Real Estate 

Restore Your French Dream House and Save Thousands

© Dr. Heinz Linke/iStock

Six years ago, I received a birthday present worth over $70,000. No, I’m not friends with Oprah. The gift came in the form of a book about restoring farms and village houses and it was a nod to the massive restoration project my husband and I were about to undertake. We had recently fallen in love with—and bought—a crumbling, pigeon-infested 150-year old maison bourgeoise in northern Burgundy, only two hours away from our apartment in Paris.

Although we adored the house, the place was practically a ruin. Hardly a beam, pipe, or window worked as it should. Jagged cracks raced up the walls and zigzagged across the ceilings. Doors were propped next to the frames in which they belonged or lay rotting on the floor. The scope and estimated cost of the project were staggering, often causing us to lie in bed at night, staring vacantly at the ceiling. But it couldn’t be helped. We knew that this was our house. For us, the only question was how to restore its former magnificence without tumbling into a deep financial hole. I didn’t know it then, but when my friend handed me that slim book on restoration, the answer had arrived.

Buried in a short paragraph in the back pages were the words La Fondation du Patrimoine.”  This foundation (the FDP), the book said, was dedicated to preserving rural heritage buildings in France. But when we searched for further details online, we discovered that it does much more than that. It also helps private citizens finance the restoration of qualified French houses and buildings. My husband and I looked at each other. Could our house be eligible?

It was. A quick phone call to the Foundation revealed that buildings eligible for financial assistance must be of a traditional regional style (read: “old”), located in the countryside, and in close proximity to a protected landmark. Our house clearly met the first two conditions—but near a historic landmark? Then my husband remembered a conversation we’d once had with the mayor of our little village: The 16th-century stone church at the village’s center was a protected monument. We called the FDP again. “Sounds like it qualifies,” they told us. “Send us a detailed file and we’ll let you know.”

We flew into a frenzy of preparation. Much was at stake.  If the FDP agreed to help us, we could be reimbursed for as much as 10% of all renovations that were visible to the public. What’s more, we would be able to deduct 50% to 100% of these costs from our French taxable income. Considering that a significant portion of our renovations would be visible to the public, including the house’s façade, roof, doors, and windows, we knew that the FDP contribution could be a substantial sum.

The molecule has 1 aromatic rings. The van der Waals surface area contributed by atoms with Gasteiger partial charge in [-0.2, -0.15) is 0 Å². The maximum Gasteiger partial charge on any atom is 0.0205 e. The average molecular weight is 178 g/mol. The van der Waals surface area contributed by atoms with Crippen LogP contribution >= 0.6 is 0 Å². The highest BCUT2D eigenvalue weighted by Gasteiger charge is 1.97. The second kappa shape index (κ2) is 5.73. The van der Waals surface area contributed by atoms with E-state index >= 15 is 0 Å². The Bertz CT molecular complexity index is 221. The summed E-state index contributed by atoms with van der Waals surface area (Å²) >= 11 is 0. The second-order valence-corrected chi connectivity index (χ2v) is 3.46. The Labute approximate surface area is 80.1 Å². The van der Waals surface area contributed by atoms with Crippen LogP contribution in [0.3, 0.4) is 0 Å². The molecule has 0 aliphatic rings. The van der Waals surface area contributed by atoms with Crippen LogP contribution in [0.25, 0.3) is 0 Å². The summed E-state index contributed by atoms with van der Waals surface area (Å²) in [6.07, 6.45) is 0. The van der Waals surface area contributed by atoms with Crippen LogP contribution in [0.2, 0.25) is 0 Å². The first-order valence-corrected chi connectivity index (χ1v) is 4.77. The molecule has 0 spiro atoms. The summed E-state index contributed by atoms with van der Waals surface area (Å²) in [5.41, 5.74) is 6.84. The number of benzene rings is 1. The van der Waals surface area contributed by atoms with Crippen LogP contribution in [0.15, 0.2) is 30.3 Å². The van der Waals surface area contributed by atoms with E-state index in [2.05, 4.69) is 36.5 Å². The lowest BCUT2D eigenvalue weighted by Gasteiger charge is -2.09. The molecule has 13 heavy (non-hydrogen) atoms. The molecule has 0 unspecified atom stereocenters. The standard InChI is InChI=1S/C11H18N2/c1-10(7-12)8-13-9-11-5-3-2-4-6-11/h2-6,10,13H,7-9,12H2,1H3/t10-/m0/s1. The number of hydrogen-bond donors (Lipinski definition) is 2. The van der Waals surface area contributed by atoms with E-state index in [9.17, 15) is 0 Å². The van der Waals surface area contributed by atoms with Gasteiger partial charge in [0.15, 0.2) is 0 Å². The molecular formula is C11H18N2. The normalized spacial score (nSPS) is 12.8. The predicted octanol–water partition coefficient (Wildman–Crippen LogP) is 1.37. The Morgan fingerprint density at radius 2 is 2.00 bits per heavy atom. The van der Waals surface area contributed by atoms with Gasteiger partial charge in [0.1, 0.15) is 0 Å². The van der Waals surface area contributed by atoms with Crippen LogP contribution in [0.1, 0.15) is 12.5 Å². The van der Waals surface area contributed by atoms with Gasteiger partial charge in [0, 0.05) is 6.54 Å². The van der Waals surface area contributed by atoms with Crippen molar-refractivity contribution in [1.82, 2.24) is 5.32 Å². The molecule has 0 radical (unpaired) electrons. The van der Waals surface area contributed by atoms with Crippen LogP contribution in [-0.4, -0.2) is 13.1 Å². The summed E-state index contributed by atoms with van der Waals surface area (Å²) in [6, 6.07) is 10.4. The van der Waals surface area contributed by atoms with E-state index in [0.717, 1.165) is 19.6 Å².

It took about two months to assemble the file. Aware of the French love for documents, we gave them a lot—probably more than necessary. FDP guidelines required us to include cost estimates from the workers and photographs of our property, but we also had our architects whip up a detailed narrative describing their vision for the renovated house and demonstrating how it would remain consistent with the regional style.

We received $70,000 in tax breaks.”

We threw in maps of our property and even attached an early 20th-century postcard that featured our street with the house in the background. Like overachieving school kids, we carefully arranged all these documents in a three-ring notebook, separating each section with color-coded dividers. Then we turned it in and waited.

Two months later, the FDP told us that our application had been accepted (and that it was one of the best files they’d ever seen).  We would be reimbursed for 8% of the renovations visible from the public domain and could deduct 50% of the costs from our next tax return. Hallelujah!

Our workers immediately swung into action. The renovations had to be completed within two years to receive the benefits. Given the advanced state of dilapidation—and that we were only available to oversee progress on weekends—the time limit loomed large. But somehow the major work was finished, and with just weeks to spare. It was a happy day when an FDP official inspected our house, pronounced it “très belle,” and shook our hands vigorously. It was an even happier day when we later received a hefty reimbursement check in the mail.

All told, we received a whopping $70,000 in tax breaks and cash for doing something that we would have done anyway… restore the house of our dreams. But without the FDP’s financial assistance, we’d have cut more corners and gone deeper into debt. We’re proud to affix to our home the FPD plaque as a tribute to their contribution.

Only one problem remains, a difficulty that plagues me every year: What the heck kind of birthday gift can I buy for the friend who once gave me the book worth $70,000?

For more information about La Fondation du Patrimoine, see here.

Editor’s Note: This article was taken from a past issue of International Living’s monthly magazine. To get full access to all past and future articles and to receive the magazine in the mail or online each month, simply click on the below button to subscribe to International Living magazine at the special introductory price of $49. You will get instant access to the current issue of the magazine as well 10 years of back issues. As an added bonus, we will also send you a FREE report – How to Retire in Paradise on $30 a Day. (You can cancel your subscription at any time.)

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